As college sports turns its focus to March Madness, the NCAA Rifle season came to an end this weekend with the College Rifle Championship. As a PROUD West Virginia University graduate, I regret to inform that they finished 2nd overall, losing out to national champions University of Kentucky.
OK, not totally regretfully. West Virginia University had won the previous fiveÂ national titles, and they still own an NCAA-best 19 titles overall.
And WVU still walked away with trophies. The team did win the air rifle national championship, their sixth straight trophy. Individually, Mountaineers placed second and third in air rifle. Sophomore Morgan Phillips won the smallbore championship, her second in a row. ButÂ the weekend belonged to UK, who entered day two in the lead and never relinquished it on way to becoming national champions.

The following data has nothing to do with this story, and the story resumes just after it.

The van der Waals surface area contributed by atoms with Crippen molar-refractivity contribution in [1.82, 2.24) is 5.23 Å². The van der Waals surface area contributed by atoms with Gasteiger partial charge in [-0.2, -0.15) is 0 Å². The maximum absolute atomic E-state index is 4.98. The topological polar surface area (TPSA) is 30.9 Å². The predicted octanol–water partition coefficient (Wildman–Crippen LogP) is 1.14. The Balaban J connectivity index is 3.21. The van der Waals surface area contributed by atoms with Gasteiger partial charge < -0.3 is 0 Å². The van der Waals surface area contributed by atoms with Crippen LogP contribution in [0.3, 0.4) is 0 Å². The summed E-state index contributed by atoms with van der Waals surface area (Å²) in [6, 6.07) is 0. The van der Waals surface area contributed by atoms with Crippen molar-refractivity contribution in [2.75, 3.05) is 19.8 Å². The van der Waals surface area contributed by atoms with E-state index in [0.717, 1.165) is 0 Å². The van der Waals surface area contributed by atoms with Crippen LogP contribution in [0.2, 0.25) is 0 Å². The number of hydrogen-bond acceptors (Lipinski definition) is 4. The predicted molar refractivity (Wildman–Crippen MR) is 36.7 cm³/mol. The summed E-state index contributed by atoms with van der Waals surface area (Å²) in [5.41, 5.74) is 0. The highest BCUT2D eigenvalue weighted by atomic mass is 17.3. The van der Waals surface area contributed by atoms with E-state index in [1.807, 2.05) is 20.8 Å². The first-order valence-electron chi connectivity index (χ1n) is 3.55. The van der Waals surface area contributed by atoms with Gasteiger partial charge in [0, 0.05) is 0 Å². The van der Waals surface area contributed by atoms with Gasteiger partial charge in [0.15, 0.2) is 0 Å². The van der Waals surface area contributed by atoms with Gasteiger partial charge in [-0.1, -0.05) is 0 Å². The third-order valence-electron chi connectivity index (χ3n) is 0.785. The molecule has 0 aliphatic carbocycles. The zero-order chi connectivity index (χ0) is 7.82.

College Rifle consists of two events: air rifle and smallbore. In air rifle, shooters stand and shootÂ .177-caliber lead pellets from about 11 yards out. Shooters get 105 minutes for 60 shots and the bullseye is a half millimeter wideâ€¦basically about the size of the period at the end of thisÂ sentence. The guns areÂ air or gas-powered and haveÂ metallic sights. In smallbore, shooters use .22-caliber rifles and shoot from prone, standing and kneeling positions at targets about 17 yards downrange. Shooters get 120 minutes for 20 shots from each position and the bullseye is a millimeter. Rifles have metallic sights and can be customized toÂ the shooterâ€™s preference.
I probably jinxed the team last year when I said I can copy/paste the national championship blog each year. Still, it was a successful year and with only one senior on the team, WVU Rifle should contend for the NCAA Rifle title next year as well. As a bonus, West Virginia University will host the 2019 national championship, too.